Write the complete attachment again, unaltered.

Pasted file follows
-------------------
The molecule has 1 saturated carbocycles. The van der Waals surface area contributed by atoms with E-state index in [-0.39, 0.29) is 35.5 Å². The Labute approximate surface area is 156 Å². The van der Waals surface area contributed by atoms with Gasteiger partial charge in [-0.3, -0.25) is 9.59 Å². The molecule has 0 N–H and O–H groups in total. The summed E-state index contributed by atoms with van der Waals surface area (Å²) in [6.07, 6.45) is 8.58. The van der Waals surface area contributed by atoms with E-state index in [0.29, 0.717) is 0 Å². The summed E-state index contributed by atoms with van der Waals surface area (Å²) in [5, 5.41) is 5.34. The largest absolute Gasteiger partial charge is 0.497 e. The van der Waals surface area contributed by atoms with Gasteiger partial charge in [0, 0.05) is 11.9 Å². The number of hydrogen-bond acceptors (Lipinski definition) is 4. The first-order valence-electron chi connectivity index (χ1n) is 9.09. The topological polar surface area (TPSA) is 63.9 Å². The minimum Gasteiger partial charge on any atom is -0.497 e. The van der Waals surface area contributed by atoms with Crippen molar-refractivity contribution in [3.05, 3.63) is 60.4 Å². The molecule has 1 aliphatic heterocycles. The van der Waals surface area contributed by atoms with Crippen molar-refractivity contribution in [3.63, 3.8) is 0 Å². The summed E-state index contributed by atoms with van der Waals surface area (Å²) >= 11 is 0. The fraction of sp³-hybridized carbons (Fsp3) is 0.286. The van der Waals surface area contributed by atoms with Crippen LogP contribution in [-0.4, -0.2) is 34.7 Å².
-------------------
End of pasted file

The molecule has 1 saturated carbocycles. The van der Waals surface area contributed by atoms with E-state index in [-0.39, 0.29) is 35.5 Å². The Labute approximate surface area is 156 Å². The van der Waals surface area contributed by atoms with Gasteiger partial charge in [-0.3, -0.25) is 9.59 Å². The molecule has 0 N–H and O–H groups in total. The summed E-state index contributed by atoms with van der Waals surface area (Å²) in [6.07, 6.45) is 8.58. The van der Waals surface area contributed by atoms with E-state index in [0.29, 0.717) is 0 Å². The summed E-state index contributed by atoms with van der Waals surface area (Å²) in [5, 5.41) is 5.34. The largest absolute Gasteiger partial charge is 0.497 e. The van der Waals surface area contributed by atoms with Gasteiger partial charge in [0, 0.05) is 11.9 Å². The number of hydrogen-bond acceptors (Lipinski definition) is 4. The first-order valence-electron chi connectivity index (χ1n) is 9.09. The topological polar surface area (TPSA) is 63.9 Å². The minimum Gasteiger partial charge on any atom is -0.497 e. The van der Waals surface area contributed by atoms with Crippen molar-refractivity contribution in [3.05, 3.63) is 60.4 Å². The molecule has 1 aliphatic heterocycles. The van der Waals surface area contributed by atoms with Crippen molar-refractivity contribution in [3.63, 3.8) is 0 Å². The summed E-state index contributed by atoms with van der Waals surface area (Å²) >= 11 is 0. The fraction of sp³-hybridized carbons (Fsp3) is 0.286. The van der Waals surface area contributed by atoms with Crippen LogP contribution in [-0.4, -0.2) is 34.7 Å².